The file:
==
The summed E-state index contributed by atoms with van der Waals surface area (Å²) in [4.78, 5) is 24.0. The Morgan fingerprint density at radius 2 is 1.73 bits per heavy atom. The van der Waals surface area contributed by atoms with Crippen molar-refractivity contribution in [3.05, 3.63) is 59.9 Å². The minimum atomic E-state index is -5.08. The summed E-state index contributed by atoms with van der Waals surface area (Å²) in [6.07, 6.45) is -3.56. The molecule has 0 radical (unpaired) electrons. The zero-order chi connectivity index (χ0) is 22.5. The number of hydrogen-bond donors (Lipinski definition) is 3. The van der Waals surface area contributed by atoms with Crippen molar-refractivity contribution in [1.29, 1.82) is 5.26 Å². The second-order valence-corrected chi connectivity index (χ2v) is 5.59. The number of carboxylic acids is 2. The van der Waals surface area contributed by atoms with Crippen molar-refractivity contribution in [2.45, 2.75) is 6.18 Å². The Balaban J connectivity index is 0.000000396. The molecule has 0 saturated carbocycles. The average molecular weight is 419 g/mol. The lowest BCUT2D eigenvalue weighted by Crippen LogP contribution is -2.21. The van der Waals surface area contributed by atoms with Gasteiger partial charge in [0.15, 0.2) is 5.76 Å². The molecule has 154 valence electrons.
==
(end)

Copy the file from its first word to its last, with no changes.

The summed E-state index contributed by atoms with van der Waals surface area (Å²) in [4.78, 5) is 24.0. The Morgan fingerprint density at radius 2 is 1.73 bits per heavy atom. The van der Waals surface area contributed by atoms with Crippen molar-refractivity contribution in [3.05, 3.63) is 59.9 Å². The minimum atomic E-state index is -5.08. The summed E-state index contributed by atoms with van der Waals surface area (Å²) in [6.07, 6.45) is -3.56. The molecule has 0 radical (unpaired) electrons. The zero-order chi connectivity index (χ0) is 22.5. The number of hydrogen-bond donors (Lipinski definition) is 3. The van der Waals surface area contributed by atoms with Crippen molar-refractivity contribution in [1.29, 1.82) is 5.26 Å². The second-order valence-corrected chi connectivity index (χ2v) is 5.59. The number of carboxylic acids is 2. The van der Waals surface area contributed by atoms with Crippen molar-refractivity contribution in [2.45, 2.75) is 6.18 Å². The Balaban J connectivity index is 0.000000396. The molecule has 0 saturated carbocycles. The average molecular weight is 419 g/mol. The lowest BCUT2D eigenvalue weighted by Crippen LogP contribution is -2.21. The van der Waals surface area contributed by atoms with Gasteiger partial charge in [0.15, 0.2) is 5.76 Å². The molecule has 154 valence electrons.